BBB Tips: How consumers can combat scams
Rockford, IL – March 3, 2022 – Consumers lost more than $5.8 billion to fraud in 2021, a 70 percent increase from 2020, according to the Federal Trade Commission (FTC) fraud reports of more than 2.8 million consumers. The question is what consumers can do to protect themselves. Answers can be found during National Consumer Protection Week March 9 – 16.
The Better Business Bureaus is partnering with the FTC plus 113 local, state, and federal government agencies and nonprofit organizations for National Consumer Protection Week to raise awareness of scams and help consumers reduce their risk of fraud.
“Scammers are getting more creative and diligent in their attempts to steal people’s money,” says Dennis Horton, director of the Rockford Regional Office of the Better Business Bureau. “A lot of their success is traced to two things. Con artists expand their reach utilizing the latest technology and they capitalize on the latest news to appeal to your emotions.”
As part of National Consumer Protection Week, BBB on March 7, 2022, will reveal its Annual Scamtracker Risk Report. The report is an in-depth look at the riskiest scams based on how often people see scam types, how likely they are to fall victim, and how much money they lose. The comprehensive report also breaks down how scams impact different age groups.
“It is vital to keep on the lookout for scams,” notes Horton. “Scammers want to rob you of your identity and sense of security. That takes a huge emotional toll.”
BBB’s consumer protection tips:
- Please don’t “overshare” on social media. Con artists collect your personal information from such sources and use it to make you think they know you.
- Be alert for impostor scams. Con artists claiming to be from the government, a utility or a charity could contact you by phone, email or even a knock on your door.
- When someone you have not met asks you to send them money, especially by unconventional payment methods, such as wire transfer, prepaid debit card or gift card, don’t do it.
- Before you do business with a company, look for the BBB Seal. Find businesses you can trust at BBB.org.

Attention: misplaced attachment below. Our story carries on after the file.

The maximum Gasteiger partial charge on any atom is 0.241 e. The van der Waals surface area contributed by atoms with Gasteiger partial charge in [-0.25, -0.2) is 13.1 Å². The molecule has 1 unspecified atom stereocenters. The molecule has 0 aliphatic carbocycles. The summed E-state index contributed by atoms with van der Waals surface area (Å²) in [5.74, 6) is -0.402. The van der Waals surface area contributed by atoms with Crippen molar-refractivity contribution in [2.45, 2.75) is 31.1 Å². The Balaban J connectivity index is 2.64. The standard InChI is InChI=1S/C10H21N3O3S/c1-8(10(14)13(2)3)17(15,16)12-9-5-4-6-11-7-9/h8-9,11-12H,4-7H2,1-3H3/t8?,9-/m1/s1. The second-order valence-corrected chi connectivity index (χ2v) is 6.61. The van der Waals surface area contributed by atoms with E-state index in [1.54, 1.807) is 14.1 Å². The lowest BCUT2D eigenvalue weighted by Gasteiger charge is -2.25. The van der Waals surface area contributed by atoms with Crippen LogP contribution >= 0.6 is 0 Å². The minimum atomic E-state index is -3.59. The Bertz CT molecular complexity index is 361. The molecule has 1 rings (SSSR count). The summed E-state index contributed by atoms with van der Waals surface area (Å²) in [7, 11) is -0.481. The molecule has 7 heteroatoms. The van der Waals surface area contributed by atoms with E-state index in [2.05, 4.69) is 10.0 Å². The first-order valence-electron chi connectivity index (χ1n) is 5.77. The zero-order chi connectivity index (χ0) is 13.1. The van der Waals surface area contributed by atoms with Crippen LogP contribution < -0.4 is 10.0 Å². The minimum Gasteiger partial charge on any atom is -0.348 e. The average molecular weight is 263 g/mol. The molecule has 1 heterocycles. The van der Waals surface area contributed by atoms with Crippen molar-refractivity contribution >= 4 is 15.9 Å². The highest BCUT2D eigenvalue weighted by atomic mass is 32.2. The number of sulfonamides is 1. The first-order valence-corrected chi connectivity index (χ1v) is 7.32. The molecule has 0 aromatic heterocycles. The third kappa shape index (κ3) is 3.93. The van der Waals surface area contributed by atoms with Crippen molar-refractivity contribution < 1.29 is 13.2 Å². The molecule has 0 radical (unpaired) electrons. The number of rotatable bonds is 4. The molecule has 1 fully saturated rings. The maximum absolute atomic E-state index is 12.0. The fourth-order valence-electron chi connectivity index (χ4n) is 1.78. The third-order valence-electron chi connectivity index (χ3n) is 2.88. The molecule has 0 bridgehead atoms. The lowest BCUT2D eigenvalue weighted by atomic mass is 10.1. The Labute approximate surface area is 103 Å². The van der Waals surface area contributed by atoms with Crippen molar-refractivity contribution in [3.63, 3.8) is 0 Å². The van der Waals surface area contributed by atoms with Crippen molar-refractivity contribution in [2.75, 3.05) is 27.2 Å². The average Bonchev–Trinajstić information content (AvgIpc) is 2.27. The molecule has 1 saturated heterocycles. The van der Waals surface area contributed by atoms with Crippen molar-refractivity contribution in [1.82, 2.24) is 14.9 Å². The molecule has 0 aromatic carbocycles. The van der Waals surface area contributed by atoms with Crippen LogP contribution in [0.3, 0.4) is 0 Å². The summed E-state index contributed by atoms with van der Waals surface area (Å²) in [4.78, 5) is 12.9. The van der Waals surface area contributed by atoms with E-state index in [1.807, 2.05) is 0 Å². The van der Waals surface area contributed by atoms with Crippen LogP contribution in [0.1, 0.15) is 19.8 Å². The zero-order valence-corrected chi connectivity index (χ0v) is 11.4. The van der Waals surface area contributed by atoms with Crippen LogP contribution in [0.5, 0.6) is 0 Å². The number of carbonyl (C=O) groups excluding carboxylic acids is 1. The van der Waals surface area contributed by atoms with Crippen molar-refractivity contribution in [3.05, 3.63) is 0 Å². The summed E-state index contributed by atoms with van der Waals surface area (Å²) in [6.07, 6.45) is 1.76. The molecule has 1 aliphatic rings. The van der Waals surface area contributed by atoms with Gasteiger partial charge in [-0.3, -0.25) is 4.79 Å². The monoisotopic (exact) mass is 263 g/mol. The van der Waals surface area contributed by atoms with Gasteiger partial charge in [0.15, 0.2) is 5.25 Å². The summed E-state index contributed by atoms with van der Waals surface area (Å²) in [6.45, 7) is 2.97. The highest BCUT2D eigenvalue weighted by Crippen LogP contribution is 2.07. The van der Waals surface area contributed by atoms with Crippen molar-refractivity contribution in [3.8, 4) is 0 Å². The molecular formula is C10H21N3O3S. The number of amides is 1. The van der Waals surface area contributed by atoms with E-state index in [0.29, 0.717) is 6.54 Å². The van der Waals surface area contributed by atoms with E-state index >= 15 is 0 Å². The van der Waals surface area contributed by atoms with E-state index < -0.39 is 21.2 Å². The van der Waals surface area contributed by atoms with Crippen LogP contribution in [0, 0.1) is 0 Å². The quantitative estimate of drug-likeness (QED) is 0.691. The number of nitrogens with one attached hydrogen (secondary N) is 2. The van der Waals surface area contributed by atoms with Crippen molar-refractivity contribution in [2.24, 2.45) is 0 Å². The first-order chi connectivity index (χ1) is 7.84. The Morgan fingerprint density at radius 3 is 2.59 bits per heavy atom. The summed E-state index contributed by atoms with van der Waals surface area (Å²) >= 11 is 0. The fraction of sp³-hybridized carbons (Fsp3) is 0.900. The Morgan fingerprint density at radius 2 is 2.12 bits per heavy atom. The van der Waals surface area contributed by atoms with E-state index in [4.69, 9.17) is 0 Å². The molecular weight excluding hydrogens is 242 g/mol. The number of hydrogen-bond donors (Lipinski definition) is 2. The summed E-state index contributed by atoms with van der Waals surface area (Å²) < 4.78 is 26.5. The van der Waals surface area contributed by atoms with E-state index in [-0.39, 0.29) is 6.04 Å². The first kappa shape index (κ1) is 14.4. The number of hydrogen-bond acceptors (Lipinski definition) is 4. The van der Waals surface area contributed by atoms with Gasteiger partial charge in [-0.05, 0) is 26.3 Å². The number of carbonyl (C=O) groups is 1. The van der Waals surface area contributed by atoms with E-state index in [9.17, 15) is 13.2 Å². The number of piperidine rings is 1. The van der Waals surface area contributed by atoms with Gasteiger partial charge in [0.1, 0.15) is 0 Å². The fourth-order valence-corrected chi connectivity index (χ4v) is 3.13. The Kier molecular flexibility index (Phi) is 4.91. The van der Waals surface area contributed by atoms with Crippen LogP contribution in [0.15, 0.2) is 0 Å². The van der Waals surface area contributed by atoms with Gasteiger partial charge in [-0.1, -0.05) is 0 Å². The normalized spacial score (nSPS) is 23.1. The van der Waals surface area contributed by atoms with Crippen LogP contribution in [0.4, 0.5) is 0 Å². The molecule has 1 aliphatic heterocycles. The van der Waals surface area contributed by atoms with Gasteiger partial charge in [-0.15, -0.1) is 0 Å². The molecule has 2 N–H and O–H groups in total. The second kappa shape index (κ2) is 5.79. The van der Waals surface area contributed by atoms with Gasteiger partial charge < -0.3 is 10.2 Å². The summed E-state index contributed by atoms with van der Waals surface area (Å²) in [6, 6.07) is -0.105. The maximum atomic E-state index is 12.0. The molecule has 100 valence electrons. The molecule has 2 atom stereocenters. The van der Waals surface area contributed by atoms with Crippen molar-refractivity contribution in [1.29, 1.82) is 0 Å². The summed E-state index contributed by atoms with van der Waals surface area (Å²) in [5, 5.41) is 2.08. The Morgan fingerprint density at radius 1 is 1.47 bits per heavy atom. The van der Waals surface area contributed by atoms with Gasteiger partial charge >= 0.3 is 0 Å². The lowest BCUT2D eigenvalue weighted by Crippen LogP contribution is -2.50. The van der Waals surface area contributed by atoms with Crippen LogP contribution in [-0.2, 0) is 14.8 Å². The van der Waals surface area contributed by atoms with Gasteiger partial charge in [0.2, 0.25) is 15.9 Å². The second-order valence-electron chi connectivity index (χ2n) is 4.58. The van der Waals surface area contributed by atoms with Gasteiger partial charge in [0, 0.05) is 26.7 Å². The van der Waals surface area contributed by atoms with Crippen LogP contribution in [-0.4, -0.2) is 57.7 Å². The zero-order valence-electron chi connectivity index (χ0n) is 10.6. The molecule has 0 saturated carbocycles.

- Check your credit once a year to see if there’s been a dramatic change, indicating identity theft.
- Please don’t trust the legitimacy of something by its looks. Emails and websites are easy to fake with copied logos and graphics.
- Don’t trust Caller ID. It can be manipulated to read any way the scammer wants.
- Never click on links or attachments in unsolicited emails or texts. That’s how crooks put malware on your devices.
- Buy online only from legitimate sources that have a secure website address with the “s” in “https.” Look for the lock icon in the address bar as well.
- Anyone pressuring you to act quickly could be a scammer who doesn’t want you to have time to consider the “offer” seriously.
- Get details in writing and read them thoroughly.
- Treat your personal identification information like gold. Do not give it away to anyone who contacts you out of the blue. Closely guard your banking, Social Security, medical, and insurance account numbers.
- Keep your travel plans to yourself and only share them after the fact.
- Shred junk mail, old documents, bills, and medical paperwork.
- Get Push Notifications – alerts from your bank on your mobile device any time your account is accessed.
- Monitor your accounts and check out any unknown transaction, even for tiny amounts (crooks start with small amounts to see if you pay attention).
- Use strong passwords and keep software and virus protections updated constantly.
Wednesday, March 9th at 3:00 p.m., the Better Business Bureau (BBB) will present a webinar titled Avoid the Top Business and Consumer Scams Occurring in Northern Illinois. Learn more and register at Chicago.gov/BusinessEducation.
BBB urges anyone encountering a scam, whether they lose money or not, to report it to the BBB Scamtracker. Visit BBB.org to keep up on scams or follow us @ChicagoBBB on social media.